Government as a Platform readiness in Australia

How can government pivot to platform-centric operating models? Accenture Research identified four readiness pillars for implementing Government as a Platform and examined ten governments around the world to better understand where they are in their journeys.

The findings indicate that Australia has a medium level of readiness, ranking fourth out of 10 countries overall.

Among Australian public service leaders surveyed, 63 per cent believe that their industry is experiencing ecosystem disruption, yet only 30 per cent are aggressively taking steps to participate in digital ecosystems. Most (97 per cent) agree that applications are shifting from being “built” to being “orchestrated.2

Australia has taken decisive steps toward Government as a Platform in recent years. Australia founded the Digital Transformation Office (DTO) and defined the Government Digital Transformation Roadmap. The government also announced it will develop a national digital economy strategy in 2018, focusing on collaboration between the government, private sector and civil society.

Readiness Index results showed:

  • Australia has a strong foundation for Government as a Platform, with a highly skilled, entrepreneurial-minded workforce and advanced digital infrastructure.
  • Citizens have high expectations for a positive user experience with government. Leading agencies are answering the call for action.
  • Focusing on transparency, participation and digital services in recent years, the public sector at scale in Australia still needs to take full advantage of platform-based business and operating models, as well as of innovative technology solutions.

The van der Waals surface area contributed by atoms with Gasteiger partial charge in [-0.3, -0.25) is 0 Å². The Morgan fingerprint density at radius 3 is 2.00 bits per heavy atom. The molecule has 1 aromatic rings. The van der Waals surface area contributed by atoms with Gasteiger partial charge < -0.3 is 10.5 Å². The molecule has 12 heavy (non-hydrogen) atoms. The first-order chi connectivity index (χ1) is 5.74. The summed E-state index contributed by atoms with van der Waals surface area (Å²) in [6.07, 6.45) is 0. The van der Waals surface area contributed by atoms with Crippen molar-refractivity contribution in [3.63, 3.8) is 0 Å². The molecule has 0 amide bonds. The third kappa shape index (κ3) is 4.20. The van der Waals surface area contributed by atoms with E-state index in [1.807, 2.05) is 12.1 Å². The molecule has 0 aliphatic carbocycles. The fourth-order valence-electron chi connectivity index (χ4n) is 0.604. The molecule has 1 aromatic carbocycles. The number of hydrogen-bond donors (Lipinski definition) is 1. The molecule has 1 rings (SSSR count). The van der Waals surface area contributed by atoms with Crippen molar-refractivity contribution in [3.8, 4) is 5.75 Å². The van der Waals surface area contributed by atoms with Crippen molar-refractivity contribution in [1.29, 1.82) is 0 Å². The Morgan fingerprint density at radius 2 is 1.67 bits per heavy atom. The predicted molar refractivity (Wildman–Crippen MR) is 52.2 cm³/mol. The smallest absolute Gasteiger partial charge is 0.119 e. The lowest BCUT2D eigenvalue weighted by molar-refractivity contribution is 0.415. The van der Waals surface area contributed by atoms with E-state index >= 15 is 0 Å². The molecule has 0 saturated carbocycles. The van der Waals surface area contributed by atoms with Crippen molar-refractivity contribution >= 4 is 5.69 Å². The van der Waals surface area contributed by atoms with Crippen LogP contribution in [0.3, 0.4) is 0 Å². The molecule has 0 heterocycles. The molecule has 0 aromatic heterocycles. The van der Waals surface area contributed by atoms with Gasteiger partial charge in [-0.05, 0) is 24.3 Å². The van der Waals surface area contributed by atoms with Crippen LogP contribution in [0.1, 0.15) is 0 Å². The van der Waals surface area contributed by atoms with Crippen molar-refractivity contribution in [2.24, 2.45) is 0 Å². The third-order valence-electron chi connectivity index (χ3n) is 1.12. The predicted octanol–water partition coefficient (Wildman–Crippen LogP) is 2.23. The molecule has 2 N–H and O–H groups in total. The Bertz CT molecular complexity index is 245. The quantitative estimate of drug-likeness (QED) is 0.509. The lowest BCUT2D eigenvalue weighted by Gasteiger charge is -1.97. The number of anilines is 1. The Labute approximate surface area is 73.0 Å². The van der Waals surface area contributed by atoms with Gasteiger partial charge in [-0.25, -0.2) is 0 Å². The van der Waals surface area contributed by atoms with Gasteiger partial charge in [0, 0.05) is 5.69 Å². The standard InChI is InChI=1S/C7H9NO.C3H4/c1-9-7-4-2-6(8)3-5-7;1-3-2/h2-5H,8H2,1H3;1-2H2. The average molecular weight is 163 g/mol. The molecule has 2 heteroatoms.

Improving across pillars. To shape a next generation of public services, agencies in Australia should promote innovative GovTech solutions for government, shift from service provider to ecosystem moderator for public service delivery and scale examples of successful transformation of public service organisation on the local/regional level.

Accenture’s Government as a Platform Readiness Index revealed strengths along with opportunities for improvement across key pillars:

Build the foundation. A strong Government as a Platform foundation relies on workforce skills, information and communication technology infrastructure and regulation, digital savvy and trust in society. Australia benefits from a skilled and creative workforce, with comparably high secondary and tertiary education enrolment levels. The country’s strengths also include advanced ICT infrastructure and regulation and digital usage, especially in mobility.

Australian government agencies can continue to build the foundation by:

  • Emphasising practical guidance on cybersecurity and data privacy in the current public-private Partnerships for Digital Skills to increase digital trust
  • Focusing on equipping the future workforce with the skills needed for the fourth industrial revolution by reskilling vulnerable groups in the workforce, using digital to learn digital and fostering a mindset of “learning as a way of life”